Answering common questions about the coronavirus with an epidemiologist

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With the coronavirus receiving plenty of attention in the media, it’s important to weed out misinformation that could spread just as fast as the virus.

News 12 spoke with Dr. Susan Donelan, an epidemiologist from Stony Brook University Hospital, to help with answers to frequently asked questions.

If I get the coronavirus -- I'll definitely know, right?

False.

Dr. Donelan: “In the milder forms, it's going to look and feel like a common cold or a mild flu.”

Wearing a surgical mask will protect me from getting the virus.

False.

Dr. Donelan: “If I'm sick, I would wear a surgical mask across my nose and mouth to prevent my germs from reaching you. They're not meant to prevent other people's germs from getting to me.”

I'm safe if I wear the masks that health care workers are wearing.

False. Health care workers wear the disposable N95 masks that are specifically fit tested for them.    

Dr. Donelan: “If you don't have the right size, if you don't have the right shape, if you have a beard or if you have stubble, if you have a narrow chin or wide cheeks, if there's any way to let air get through the edges of it, if it's not a tight seal – you’re wasting your money.”

PHOTOS: The impact of the coronavirus around the world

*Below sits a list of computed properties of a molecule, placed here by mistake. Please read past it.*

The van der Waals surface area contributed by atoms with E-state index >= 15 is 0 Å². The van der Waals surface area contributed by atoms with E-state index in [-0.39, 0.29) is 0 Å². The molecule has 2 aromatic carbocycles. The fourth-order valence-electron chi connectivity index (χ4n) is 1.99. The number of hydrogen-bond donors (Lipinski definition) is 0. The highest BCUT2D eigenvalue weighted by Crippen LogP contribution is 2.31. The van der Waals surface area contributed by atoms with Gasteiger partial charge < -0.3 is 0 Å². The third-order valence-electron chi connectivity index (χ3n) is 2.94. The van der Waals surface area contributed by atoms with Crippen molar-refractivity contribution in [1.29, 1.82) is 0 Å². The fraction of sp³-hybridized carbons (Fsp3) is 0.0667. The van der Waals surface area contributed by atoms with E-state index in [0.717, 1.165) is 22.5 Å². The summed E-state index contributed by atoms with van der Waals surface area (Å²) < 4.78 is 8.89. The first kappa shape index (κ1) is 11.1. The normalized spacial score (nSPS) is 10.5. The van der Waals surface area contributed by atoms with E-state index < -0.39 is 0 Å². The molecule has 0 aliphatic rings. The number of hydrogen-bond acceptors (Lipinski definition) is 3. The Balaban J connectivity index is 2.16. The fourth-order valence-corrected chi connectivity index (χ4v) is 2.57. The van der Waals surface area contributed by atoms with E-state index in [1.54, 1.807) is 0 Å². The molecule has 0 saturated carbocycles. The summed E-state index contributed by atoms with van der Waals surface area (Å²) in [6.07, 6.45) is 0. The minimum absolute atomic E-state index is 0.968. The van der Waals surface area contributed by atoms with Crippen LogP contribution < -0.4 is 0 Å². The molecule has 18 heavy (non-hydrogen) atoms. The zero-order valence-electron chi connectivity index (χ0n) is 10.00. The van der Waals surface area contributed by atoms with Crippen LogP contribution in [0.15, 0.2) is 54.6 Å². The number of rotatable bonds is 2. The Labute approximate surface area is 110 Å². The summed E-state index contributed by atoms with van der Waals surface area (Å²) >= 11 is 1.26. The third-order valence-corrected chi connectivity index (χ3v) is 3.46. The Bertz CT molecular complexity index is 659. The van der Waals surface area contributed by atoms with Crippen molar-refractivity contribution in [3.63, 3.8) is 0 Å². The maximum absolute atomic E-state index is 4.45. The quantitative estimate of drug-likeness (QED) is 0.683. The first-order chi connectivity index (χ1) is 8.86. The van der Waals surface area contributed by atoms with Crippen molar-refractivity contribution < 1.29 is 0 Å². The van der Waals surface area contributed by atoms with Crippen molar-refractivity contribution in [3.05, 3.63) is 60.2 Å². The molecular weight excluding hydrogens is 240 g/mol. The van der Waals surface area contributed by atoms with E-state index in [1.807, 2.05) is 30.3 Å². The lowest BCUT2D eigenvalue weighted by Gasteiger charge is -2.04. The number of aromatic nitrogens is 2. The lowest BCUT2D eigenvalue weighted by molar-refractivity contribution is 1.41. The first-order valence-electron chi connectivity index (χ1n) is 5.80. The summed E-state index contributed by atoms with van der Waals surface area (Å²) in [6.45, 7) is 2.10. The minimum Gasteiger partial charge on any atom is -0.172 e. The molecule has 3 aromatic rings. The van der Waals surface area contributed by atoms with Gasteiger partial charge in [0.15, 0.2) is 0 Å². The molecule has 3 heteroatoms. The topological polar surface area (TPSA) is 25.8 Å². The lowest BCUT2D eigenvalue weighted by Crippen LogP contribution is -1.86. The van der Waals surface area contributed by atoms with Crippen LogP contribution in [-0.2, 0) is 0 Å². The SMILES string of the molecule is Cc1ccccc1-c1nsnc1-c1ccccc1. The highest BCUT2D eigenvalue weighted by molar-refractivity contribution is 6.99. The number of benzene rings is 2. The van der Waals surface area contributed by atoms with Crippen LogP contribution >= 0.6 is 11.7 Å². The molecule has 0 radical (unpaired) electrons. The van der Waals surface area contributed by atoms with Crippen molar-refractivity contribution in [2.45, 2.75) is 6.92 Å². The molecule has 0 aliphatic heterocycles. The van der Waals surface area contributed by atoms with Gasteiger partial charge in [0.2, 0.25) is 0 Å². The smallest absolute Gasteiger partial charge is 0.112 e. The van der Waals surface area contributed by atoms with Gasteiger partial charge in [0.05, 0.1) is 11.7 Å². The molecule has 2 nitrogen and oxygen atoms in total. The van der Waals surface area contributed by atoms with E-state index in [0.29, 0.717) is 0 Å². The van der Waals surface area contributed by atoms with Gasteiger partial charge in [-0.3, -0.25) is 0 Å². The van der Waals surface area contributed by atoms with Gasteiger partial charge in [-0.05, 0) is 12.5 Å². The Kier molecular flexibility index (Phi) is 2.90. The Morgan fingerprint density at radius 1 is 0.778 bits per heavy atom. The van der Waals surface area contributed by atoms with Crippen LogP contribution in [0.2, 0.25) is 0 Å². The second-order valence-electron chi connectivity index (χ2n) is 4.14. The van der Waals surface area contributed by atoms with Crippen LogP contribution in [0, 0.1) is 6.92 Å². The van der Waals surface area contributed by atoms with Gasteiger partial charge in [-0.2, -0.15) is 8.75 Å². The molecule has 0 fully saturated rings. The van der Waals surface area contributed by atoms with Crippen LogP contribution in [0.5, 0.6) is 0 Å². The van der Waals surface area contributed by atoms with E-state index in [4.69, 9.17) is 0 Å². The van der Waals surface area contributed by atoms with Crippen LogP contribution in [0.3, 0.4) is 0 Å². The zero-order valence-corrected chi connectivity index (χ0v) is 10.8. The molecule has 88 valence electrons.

I should be worried about getting letters and packages from China.

False. Experts say it's highly unlikely the virus could withstand the lengthy trip from China on porous surfaces like paper or cardboard. 

Antibiotics don't work to treat coronavirus

True. Doctors say there is no medicine to treat the virus, only the symptoms.

There's a vaccine coming soon right?

False.

Dr. Donelan: “There may be a vaccine coming. There are a lot of places working on it, but it's likely going to be a year.”

Thermal scanners at the airports can detect someone who is infected. 

False. Scanners do show if someone's body temperature is above normal, but don't explain why. 

Will warmer weather stop the spread of the virus?

Unknown. Doctors say they just don't know enough about this virus to say what will happen.

Dr. Donelan: “We have yet to understand how well it will or will not transmit once the weather changes.”

Coronavirus Prevention: What you can do to protect yourself

 

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